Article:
AT1 and AT2 cells in COVID

Normally, alveolar type 2 (AT2) epithelial cells serve as caretakers, secreting the surfactant that bathes the air sacs, enabling them to inflate. The type 2 cells also assume a series of stem cell and progenitor forms that divide and give rise to alveolar type 1 (AT1) cells, which comprise the air sacs.

SARS-CoV-2 stops this vital transition of AT2 to AT1 alveoli cells, and the upshot is that the lung, at a microscopic level, can’t heal. So not only does the virus directly destroy alveoli, but it also attacks their ability to regenerate even if they survive. As a result, the lungs basically break down.

The Melms team looked at 20,949 AT1 and AT2 cells. Markers tell the tale, with gene expression going haywire.

In a healthy lung, AT1 cells express CL1C5, which encodes connexin, a protein that is part of gap junctions, connecting cells. Functioning AT1 cells also produce AGER (“advanced glycation end-product”), which oversees development of the alveoli and their repair. Those functions plummet in the AT1 cells of a COVID lung, while production of caveolin-1 also falls, a protein marker of late AT1 maturation.

The AT1 damage unfolds from the compromised AT2 cells. Their production of surfactant proteins drops off, as does a transcription factor, ETV5, which maintains specialization so that the AT2 cells can both support the AT1 cells and divide to give rise to daughter cells that differentiate into AT1 cells.

The researchers conclude, “Overall, these data suggest an incomplete transition of AT2 to AT1 cells in COVID-19.”

In the other Nature paper, Delorey et al describe culturing 4,573 lung organoids from autopsies on 17 people. They note a plunging number of AT2 cells, with an increase in fibroblasts, dendritic cells, macrophages, natural killer cells, and lymphatic and vascular endothelium. Gene expression of the AT2 cells favors programmed cell death, development of adaptive immunity, and inflammation. At the same time, they secrete less surfactant than normal.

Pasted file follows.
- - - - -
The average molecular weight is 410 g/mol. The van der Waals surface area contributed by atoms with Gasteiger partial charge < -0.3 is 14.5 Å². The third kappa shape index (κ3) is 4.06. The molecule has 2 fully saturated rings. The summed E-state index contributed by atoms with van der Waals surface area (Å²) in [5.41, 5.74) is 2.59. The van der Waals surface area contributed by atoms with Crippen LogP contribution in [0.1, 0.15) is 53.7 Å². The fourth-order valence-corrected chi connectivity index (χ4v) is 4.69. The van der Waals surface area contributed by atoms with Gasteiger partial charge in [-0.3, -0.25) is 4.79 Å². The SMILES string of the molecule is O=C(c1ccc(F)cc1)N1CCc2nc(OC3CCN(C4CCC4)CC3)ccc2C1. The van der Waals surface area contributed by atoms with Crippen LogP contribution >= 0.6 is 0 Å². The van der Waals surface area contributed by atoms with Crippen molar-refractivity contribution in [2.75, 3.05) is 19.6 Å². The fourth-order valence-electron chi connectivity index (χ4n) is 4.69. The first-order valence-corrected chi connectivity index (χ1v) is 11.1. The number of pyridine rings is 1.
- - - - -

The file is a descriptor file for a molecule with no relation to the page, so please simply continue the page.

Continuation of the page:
Progenitor Cells Run Amok in COVID

From the mayhem ensuing in the COVID lung emerges a cell type apparently caught in the middle, bathed in inflammatory molecules and called “damage-associated transient progenitors,” or DATP cells. A paper in Cell Stem Cell from Jinwook Choi of the Wellcome-MRC Cambridge Stem Cell Institute describes them.

Distinguishing markers of the DATP progenitor cells are a keratin (KRT8), a tight junction protein (CLDN4), and a protein that dampens cell division (CDKN1A). RNAseq data for tumor necrosis factor alpha, p53, and hypoxia response gene HIF-1 alpha, indicate a braking of cell division and a battle to maintain oxygenation. These are the molecular underpinnings of the COVID patient desperately needing oxygen.

DATP cells carry out a program of gene expression called PATS, for “pre-alveolar type-1 transitional cell state,” described in a report in Nature Cell Biology from  Yoshihiko Kobayashi in Purushothama Rao Tata’s group at the Duke University School of Medicine. The PATS-fueled progenitor cells are transient in healthy lungs, but persist in COVID-infected lungs, where their proliferation brings the stifling fibrosis. “Our study thus implicates a transient state associated with senescence in normal epithelial tissue repair and its abnormal persistence in disease conditions,” the researchers write.


The cell atlases of COVID lungs from the single-cell RNA-sequencing may suggest new drug targets or repurposing candidates, and may help to better understand what happens to the lungs of patients who recover from the pneumonia.

“It’s a devastating disease, but the picture we’re getting of the COVID-19 lung is the first step towards identifying potential targets and therapies that disrupt some of the disease’s vicious circuits,” said Benjamin Izar, lead author of the Melms paper.